I am one of those people who have numerous projects going at once and Claudia’s silk ribbons keep calling me back. Just weaving basic strips with them is a pleasure, so let’s see how adding her hand dyed threads and a metal component can change things up. I also work with metal and wire and had an oval pendant I cut, stamped and riveted out of sterling silver that was waiting to become something wearable. I envisioned somehow twining woven silk into the pendant to make a statement piece.
Using the no warp-ends method, I warped the loom with a combination of sections of silk threads and ribbon and wove with the same. The colors were all similar but the difference in textures between flat ribbon and thin thread created a subtle plaid effect.
I packed the thread down to create a more weft-faced weave than the ribbon and that also added some contrast. I wove a second strip the same dimensions, keeping the warp the same but varying the weft. Including both thread and ribbons in the warp results in more knots to deal with at the end but they were tucked in as I assembled the piece.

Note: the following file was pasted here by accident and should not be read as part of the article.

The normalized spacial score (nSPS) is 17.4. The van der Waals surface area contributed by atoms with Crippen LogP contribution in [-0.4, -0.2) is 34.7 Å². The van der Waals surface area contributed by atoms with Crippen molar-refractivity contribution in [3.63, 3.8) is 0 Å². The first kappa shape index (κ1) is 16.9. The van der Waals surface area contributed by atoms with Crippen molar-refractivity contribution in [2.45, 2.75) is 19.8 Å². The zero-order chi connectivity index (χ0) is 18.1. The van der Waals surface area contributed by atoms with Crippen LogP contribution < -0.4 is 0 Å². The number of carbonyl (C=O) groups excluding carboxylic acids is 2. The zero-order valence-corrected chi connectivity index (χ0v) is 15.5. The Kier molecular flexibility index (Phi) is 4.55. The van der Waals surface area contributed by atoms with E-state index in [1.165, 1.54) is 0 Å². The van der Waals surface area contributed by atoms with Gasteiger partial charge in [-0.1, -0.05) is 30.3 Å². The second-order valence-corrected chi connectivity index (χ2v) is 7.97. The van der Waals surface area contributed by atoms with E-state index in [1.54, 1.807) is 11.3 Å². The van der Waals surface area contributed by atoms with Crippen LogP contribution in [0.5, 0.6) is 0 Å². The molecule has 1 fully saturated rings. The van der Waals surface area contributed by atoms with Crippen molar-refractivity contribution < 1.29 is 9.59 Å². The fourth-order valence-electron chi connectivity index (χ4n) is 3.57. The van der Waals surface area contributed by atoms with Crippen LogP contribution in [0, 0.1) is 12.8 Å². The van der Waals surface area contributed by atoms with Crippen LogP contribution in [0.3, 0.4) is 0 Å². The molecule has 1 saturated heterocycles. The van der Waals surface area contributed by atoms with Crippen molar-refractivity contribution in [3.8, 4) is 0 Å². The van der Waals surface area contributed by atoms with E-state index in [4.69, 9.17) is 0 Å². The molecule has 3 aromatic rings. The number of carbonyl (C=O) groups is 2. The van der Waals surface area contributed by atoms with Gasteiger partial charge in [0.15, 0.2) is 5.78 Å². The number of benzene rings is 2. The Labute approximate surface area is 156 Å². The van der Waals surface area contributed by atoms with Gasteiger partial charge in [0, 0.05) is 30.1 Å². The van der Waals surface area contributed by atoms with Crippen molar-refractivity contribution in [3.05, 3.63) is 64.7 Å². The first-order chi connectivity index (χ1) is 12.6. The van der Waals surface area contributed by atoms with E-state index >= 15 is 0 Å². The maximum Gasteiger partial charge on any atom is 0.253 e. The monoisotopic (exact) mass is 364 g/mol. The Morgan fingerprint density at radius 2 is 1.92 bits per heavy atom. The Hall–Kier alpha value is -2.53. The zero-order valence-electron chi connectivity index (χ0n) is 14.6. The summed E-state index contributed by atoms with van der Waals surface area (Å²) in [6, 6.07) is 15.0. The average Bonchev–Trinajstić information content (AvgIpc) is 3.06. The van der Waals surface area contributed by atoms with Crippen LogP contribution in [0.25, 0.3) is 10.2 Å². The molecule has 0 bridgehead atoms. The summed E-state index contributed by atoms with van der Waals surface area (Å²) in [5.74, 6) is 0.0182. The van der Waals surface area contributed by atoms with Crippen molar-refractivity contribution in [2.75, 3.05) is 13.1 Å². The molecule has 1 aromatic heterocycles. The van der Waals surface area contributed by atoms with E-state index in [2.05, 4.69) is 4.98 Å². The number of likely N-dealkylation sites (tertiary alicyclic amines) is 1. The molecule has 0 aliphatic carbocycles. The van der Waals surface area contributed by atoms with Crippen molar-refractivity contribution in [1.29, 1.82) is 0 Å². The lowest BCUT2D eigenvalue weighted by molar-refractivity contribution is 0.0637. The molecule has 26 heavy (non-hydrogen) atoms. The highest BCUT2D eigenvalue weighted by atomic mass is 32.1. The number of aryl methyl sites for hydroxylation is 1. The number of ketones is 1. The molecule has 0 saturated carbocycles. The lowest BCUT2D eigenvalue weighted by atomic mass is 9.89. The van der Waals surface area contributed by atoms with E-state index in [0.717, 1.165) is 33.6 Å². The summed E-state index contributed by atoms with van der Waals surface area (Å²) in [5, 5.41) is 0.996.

The core of this neckpiece is a tube of satin stuffed with fiberfill left over from long ago bead embroidery work. I‘m hoping to find more of this for the future since my stash is slim. This stuffed satin cord is a dream for this type of project as it adds a nice looking stable base that is easy to invisibly sew into at will. It’s stable without being heavy. Ending the cords with metal cones and a nice clasp found at my local bead store completed the piece in a professional way. I began construction by twisting and weaving the strips into the silver pendant and attaching them to the metal with E6000 glue. Once the centerpiece was secure, I wound the woven strips around the satin cord until they looked right, pinned them in place and sewed carefully so the stitches wouldn’t be seen. The addition of a few metal seed beads added some visual cohesion to me.
This piece is one of a kind from the metalwork to the weaving and final assembling of everything. Finding a way to combine metalwork techniques with weaving with these luscious fibers is very exciting!